Tuesday, January 22, 2008

Musharraf's Mounting Woes

A head of state who engages in a sequence of self-serving and contradictory public remarks about a matter as sensitive as the murder of his country’s former prime minister, would seem to put his chances of political survival at serious risk. Pervez Musharraf of Pakistan though, derives his authority from sources that put him beyond such mundane notions of public accountability.

Four weeks after the assassination of Pakistan Peoples’ Party leader Benazir Bhutto, the causes of her death remained a matter of bitter contestation. After his initial claim that Bhutto died from hitting her head against her vehicle’s sun-roof, Musharraf came around to an admission that she could possibly have been killed by gunfire. But he insisted as a military man with adequate ballistics expertise, that the evidence he had seen – from pictures and X-rays – did not indicate that the former Prime Minister had suffered any bullet wounds.

Yet how could a head of state be so grossly negligent of basic processes of law, as to make an issue of great public importance a matter of his word against that of the murdered leader’s husband? The answers were delivered in the course of a long interview – in parts belligerent and in parts petulant – with the U.S. magazine, Newsweek. “Somehow, in our culture, a post-mortem of a woman is not done”, he explained: “When the body was at the hospital, (Bhutto’s husband, Asif Ali) Zardari himself said it could not be done; he didn't want the post-mortem done”.

Having shown an acute sense of cultural sensitivity in the immediate aftermath of the assassination, Musharraf – when under pressure -- had little hesitation with proposing an even more repugnant act under Islamic custom: the exhumation of the slain politician’s body. Here again, he warned, matters were not quite so simple as western observers would assume: “Everything is not black and white here. It (exhumation) would have very big political ramifications. If I just ordered the body exhumed, that would be careless, unless (Bhutto's) people agreed. But they will not”.

Basking in the halo of martyrdom of his wife, Zardari rose to the challenge. An exhumation would be permitted, he said, but only if the investigation into the assassination were to be handed over to the United Nations. The man who spent three terms in prison since 1993, for crimes as diverse as extortion, corruption and complicity in the murder of a troublesome brother-in-law, was obviously enjoying the opportunities he had been granted by his wife’s death, to return to political centre-stage in Pakistan. Yet he was finding his effort to make the Bhutto assassination an international issue, a difficult agenda to pursue.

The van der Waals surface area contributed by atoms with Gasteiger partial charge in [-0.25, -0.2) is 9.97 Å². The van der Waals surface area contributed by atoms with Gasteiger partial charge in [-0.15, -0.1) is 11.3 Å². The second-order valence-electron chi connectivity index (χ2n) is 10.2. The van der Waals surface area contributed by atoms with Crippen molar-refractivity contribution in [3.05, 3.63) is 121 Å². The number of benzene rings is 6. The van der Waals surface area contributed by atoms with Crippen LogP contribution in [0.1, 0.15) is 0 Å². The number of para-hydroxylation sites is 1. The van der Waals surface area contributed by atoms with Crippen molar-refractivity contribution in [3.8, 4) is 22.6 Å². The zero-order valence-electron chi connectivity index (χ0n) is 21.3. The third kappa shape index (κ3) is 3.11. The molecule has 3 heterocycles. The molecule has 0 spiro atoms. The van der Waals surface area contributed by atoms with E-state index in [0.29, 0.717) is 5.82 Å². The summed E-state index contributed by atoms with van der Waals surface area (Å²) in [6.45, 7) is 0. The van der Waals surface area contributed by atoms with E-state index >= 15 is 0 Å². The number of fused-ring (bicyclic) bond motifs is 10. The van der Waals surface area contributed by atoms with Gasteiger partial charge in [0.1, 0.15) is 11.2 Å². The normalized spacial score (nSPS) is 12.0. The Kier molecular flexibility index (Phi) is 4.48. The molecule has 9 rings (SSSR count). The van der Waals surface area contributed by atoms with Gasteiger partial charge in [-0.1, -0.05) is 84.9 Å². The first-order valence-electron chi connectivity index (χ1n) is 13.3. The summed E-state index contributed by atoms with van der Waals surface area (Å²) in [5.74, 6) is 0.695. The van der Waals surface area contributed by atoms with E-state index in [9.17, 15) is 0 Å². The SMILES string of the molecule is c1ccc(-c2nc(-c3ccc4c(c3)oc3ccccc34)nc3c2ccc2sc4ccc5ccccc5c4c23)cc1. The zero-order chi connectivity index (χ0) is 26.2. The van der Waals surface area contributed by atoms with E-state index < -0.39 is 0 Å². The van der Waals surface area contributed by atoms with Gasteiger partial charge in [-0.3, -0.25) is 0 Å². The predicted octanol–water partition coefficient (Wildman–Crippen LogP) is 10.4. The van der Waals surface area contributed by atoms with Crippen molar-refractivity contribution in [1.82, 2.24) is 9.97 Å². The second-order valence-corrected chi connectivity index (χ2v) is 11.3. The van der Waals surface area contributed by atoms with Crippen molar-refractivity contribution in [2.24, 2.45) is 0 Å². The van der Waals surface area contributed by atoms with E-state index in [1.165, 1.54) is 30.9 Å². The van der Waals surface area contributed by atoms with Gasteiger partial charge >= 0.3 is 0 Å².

The precedent that Zardari was banking upon – the murder of a former Lebanese Prime Minister, Rafiq al-Hariri, in a devastating bomb attack in Beirut in 2005 -- was proving difficult to apply, because of inconsistent western standards. As a commentator in Pakistan’s main English language daily, Dawn, wrote: In the Rafiq al-Hariri case, the U.S. and its western partners in the U.N. Security Council were the real “sponsors, promoters, organisers and financiers” of the U.N. involvement. This was for reasons “known to the world”. In Bhutto’s case though, whatever their sympathies may have been for the slain leader, “they were in effect … on the other side”. No parallel could be drawn between the two cases, because of “historical, political and legal” considerations.

With this debate raging on one flank, Musharraf faced a multitude of challenges on other fronts. Bomb blasts in Peshawar, Karachi and Islamabad, claimed innocent civilian lives in the scores. Bitter sectarian rivalries were imposing a major burden on security forces over the religious observance of Muharram. The Waziristan area was the scene of intense battles, as tribal militias repeatedly overran outposts maintained by Pakistan’s security forces. And despite official claims that the Swat valley in the North-West Frontier Province had been secured after the challenge posed by forces of the recalcitrant cleric, Maulana Fazlullah, media reports spoke of continuing turmoil, including targeted assassinations and organised attacks on Pakistan army contingents.

If they did not have enough to worry about, Pakistan’s security forces were concurrently handling a challenge of quite different dimensions on the food front. Prices of atta were spiralling, ostensibly because of speculative activity by the country’s powerful flour-milling lobby. Much valuable wheat flour was being smuggled across the border into Afghanistan. On January 13, Musharraf authorised a newly constituted Federal Food Commission (FFC) to post armed personnel from Pakistan’s Ranger Force and the military, to safeguard atta stocks around the country’s flour mills. Routes of transit from the flour mills to the country’s main urban centres were secured against unauthorised diversion of the precious food. And exports to Afghanistan were banned, till the domestic price situation stabilised.

The Afghanistan government reacted in pique by closing one of the main transit points between the two countries shortly afterwards. The food supply situation in Afghanistan, they argued, was reaching near critical levels.

With all these troubles mounting, Musharraf was given the faintest sliver of hope by the ostensible finding by British police detectives called in to assist with the Bhutto investigation, that responsibility for the crime lay with Al-Qaeda forces marshalled in Pakistan by the tribal chief in Waziristan, Baitullah Mehsud. This finding was underlined by the U.S. Central Intelligence Agency (CIA) shortly afterwards, in calculated leaks to the Washington Post and the New York Times.